I was stunned this from Jenny Davidson about mystery writers:
The crime fiction community is smart and adult and welcoming, and so many good books are being written (Lee Child was mentioning his peer group – i.e. they were the new kids around the same tie – being Michael Connelly, Robert Crais, Dennis Lehane, Laura Lippman – the list speaks for itself) . . .
Why was I stunned? Because just a few days earlier I had a look at a book by Robert Crais. It just happened that Phil, when he was visiting, had finished this book (which he described as “pretty good”) and left it with me so he wouldn’t have to take it back with him. I’d never heard of Crais, but it had pretty amazing blurbs on the cover and Phil recommended it, so I took a look.
It was bad. From page 1 it was bad. It was like a bad cop show. I could see the seams where the sentences were stitched together. I could see how somebody might like this sort of book, but I certainly can’t understand the blurbs or the idea that it’s a “good book”!
I don’t think this judgment is snobbery on my part. I read A Simple Plan several years ago and liked it a lot. And I like to carry an old pocket book around that I can read while waiting on line. Right now my two pocket books are by Eric Ambler and John D. MacDonald (but not that Travis McGee stuff, which is so smug it makes me want to barf). And I’m not doing that reverse-snob, pulp fiction is the best, kind of thing either. The Robert Crais book just seemed kinda dumb to me. I’m not saying Crais is dumb–maybe he’s just not such a good writer, or maybe he’s carefully writing to the market. And there was nothing special about the plot. Perhaps Jenny or Phil can explain Crais’s literary virtues to me.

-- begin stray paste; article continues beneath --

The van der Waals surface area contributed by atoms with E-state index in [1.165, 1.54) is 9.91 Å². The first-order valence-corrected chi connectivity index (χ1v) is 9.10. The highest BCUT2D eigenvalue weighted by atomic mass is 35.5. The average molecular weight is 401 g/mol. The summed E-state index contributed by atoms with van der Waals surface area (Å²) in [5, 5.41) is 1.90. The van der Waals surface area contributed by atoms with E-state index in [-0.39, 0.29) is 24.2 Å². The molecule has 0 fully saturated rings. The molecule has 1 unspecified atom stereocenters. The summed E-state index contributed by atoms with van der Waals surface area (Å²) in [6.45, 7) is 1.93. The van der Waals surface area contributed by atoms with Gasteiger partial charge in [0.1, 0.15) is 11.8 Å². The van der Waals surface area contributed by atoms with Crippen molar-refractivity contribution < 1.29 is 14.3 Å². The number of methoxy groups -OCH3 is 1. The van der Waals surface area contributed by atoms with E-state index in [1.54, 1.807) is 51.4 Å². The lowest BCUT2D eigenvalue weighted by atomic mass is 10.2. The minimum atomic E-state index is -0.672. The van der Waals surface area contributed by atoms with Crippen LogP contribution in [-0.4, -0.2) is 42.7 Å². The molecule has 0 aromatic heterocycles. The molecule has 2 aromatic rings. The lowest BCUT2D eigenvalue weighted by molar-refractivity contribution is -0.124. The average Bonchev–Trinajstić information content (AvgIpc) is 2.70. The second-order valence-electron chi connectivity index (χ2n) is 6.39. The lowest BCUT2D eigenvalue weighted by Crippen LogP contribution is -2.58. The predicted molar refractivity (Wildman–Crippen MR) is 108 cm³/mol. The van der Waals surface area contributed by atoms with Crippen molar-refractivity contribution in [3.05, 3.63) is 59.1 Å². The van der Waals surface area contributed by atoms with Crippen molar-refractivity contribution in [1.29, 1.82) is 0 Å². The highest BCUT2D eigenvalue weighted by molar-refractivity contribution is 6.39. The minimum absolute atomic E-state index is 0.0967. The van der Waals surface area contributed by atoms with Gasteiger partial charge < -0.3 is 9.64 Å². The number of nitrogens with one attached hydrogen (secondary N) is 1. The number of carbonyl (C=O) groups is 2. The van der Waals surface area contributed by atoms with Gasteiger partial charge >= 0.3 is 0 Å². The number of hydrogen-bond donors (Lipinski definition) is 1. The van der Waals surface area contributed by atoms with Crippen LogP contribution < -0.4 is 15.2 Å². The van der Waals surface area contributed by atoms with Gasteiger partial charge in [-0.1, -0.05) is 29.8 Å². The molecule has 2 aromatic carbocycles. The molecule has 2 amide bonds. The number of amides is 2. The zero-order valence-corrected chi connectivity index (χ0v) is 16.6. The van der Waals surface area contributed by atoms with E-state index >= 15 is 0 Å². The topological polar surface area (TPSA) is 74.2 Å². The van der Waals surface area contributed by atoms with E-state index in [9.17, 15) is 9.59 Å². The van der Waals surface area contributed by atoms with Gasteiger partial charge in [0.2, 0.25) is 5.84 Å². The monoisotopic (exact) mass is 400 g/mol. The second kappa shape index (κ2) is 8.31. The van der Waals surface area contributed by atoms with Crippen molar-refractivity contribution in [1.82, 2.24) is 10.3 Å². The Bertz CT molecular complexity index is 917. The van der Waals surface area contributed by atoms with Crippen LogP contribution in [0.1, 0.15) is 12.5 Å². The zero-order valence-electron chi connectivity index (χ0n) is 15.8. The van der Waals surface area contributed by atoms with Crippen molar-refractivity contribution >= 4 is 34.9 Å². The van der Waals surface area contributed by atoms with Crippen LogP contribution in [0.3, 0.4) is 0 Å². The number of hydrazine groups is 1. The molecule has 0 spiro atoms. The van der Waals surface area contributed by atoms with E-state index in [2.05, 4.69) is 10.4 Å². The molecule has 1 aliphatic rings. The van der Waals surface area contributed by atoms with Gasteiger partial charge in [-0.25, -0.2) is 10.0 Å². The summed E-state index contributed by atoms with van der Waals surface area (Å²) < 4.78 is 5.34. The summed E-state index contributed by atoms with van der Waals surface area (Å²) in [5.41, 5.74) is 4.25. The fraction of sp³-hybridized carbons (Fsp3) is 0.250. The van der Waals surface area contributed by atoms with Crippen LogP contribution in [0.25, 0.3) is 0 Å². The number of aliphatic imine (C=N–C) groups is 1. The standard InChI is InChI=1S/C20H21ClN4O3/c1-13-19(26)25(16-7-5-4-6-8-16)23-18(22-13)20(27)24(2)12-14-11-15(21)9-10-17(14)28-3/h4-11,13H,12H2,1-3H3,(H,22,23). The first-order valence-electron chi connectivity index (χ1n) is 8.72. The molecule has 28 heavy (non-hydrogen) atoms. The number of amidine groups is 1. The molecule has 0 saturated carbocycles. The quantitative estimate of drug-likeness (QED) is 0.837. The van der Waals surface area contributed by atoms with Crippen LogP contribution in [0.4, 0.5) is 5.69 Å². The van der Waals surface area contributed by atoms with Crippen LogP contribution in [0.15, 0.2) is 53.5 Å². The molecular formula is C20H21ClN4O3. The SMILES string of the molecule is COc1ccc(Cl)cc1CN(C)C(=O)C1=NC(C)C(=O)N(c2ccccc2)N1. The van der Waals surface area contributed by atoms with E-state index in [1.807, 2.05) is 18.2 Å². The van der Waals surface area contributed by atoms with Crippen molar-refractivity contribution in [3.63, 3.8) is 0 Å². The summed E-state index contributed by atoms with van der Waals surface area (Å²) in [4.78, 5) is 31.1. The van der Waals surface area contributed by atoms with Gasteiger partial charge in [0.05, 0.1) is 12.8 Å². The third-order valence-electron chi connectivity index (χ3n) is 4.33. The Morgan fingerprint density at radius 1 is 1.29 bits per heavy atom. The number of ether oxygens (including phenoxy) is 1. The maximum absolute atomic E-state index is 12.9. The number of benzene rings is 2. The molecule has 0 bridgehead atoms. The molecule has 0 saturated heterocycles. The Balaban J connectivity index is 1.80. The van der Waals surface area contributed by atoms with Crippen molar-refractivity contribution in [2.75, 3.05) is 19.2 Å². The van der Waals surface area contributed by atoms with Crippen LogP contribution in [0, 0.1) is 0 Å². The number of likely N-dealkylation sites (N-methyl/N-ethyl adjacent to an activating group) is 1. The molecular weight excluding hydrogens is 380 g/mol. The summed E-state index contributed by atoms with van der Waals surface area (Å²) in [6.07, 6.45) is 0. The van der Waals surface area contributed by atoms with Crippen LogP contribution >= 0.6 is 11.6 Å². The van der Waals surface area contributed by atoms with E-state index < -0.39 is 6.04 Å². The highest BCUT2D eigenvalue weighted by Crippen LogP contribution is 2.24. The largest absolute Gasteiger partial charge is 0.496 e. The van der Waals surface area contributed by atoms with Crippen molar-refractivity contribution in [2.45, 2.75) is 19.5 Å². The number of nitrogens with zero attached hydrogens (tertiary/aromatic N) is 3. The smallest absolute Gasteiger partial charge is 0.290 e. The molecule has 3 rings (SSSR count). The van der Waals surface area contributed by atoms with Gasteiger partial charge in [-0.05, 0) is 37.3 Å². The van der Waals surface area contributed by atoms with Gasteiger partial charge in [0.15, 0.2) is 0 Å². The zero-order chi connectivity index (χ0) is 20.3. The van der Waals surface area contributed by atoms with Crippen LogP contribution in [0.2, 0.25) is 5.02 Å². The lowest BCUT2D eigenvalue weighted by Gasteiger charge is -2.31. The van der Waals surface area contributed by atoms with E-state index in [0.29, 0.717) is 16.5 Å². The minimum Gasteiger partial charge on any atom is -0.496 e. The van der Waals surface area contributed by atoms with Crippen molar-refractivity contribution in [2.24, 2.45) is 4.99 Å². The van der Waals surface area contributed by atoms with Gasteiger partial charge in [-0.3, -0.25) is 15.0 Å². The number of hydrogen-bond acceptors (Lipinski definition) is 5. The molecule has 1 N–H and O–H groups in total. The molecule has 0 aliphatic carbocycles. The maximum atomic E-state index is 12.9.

Later on Jenny writes:
I [Jenny] grudgingly have to admit that yes, I will write more novels, and no, I am still not sure what sort of novel they will be . . . Might spend some time later this summer looking back through the archive – perhaps it will tell me that I should be writing a high-concept series of thrillers with journalists, scenes set in research labs, Big Pharma scandal and genetic engineering . . .
All I can say is, I’m pretty sure she can do better than the last novel I read with that theme, a book that to me revealed a fundamental lack of understanding of science. (To be fair, I think a lot of scientists have a fundamental lack of understanding of science too…)